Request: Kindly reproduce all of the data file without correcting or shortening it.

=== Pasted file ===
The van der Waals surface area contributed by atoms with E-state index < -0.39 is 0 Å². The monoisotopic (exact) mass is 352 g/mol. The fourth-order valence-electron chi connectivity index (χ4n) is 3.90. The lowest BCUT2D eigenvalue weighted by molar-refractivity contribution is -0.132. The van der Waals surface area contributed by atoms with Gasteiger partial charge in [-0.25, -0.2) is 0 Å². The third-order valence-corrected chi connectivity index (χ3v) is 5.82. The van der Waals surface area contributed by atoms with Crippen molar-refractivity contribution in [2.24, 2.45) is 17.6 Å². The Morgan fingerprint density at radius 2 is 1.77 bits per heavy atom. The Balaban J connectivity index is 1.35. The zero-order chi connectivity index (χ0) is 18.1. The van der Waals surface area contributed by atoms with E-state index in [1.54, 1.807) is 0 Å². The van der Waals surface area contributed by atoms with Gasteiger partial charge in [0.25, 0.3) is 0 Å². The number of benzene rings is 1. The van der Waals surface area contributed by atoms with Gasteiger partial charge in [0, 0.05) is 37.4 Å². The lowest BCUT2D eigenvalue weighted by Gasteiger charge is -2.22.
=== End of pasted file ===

The van der Waals surface area contributed by atoms with E-state index < -0.39 is 0 Å². The monoisotopic (exact) mass is 352 g/mol. The fourth-order valence-electron chi connectivity index (χ4n) is 3.90. The lowest BCUT2D eigenvalue weighted by molar-refractivity contribution is -0.132. The van der Waals surface area contributed by atoms with Gasteiger partial charge in [-0.25, -0.2) is 0 Å². The third-order valence-corrected chi connectivity index (χ3v) is 5.82. The van der Waals surface area contributed by atoms with Crippen molar-refractivity contribution in [2.24, 2.45) is 17.6 Å². The Morgan fingerprint density at radius 2 is 1.77 bits per heavy atom. The Balaban J connectivity index is 1.35. The zero-order chi connectivity index (χ0) is 18.1. The van der Waals surface area contributed by atoms with E-state index in [1.54, 1.807) is 0 Å². The van der Waals surface area contributed by atoms with Gasteiger partial charge in [0.25, 0.3) is 0 Å². The number of benzene rings is 1. The van der Waals surface area contributed by atoms with Gasteiger partial charge in [0, 0.05) is 37.4 Å². The lowest BCUT2D eigenvalue weighted by Gasteiger charge is -2.22.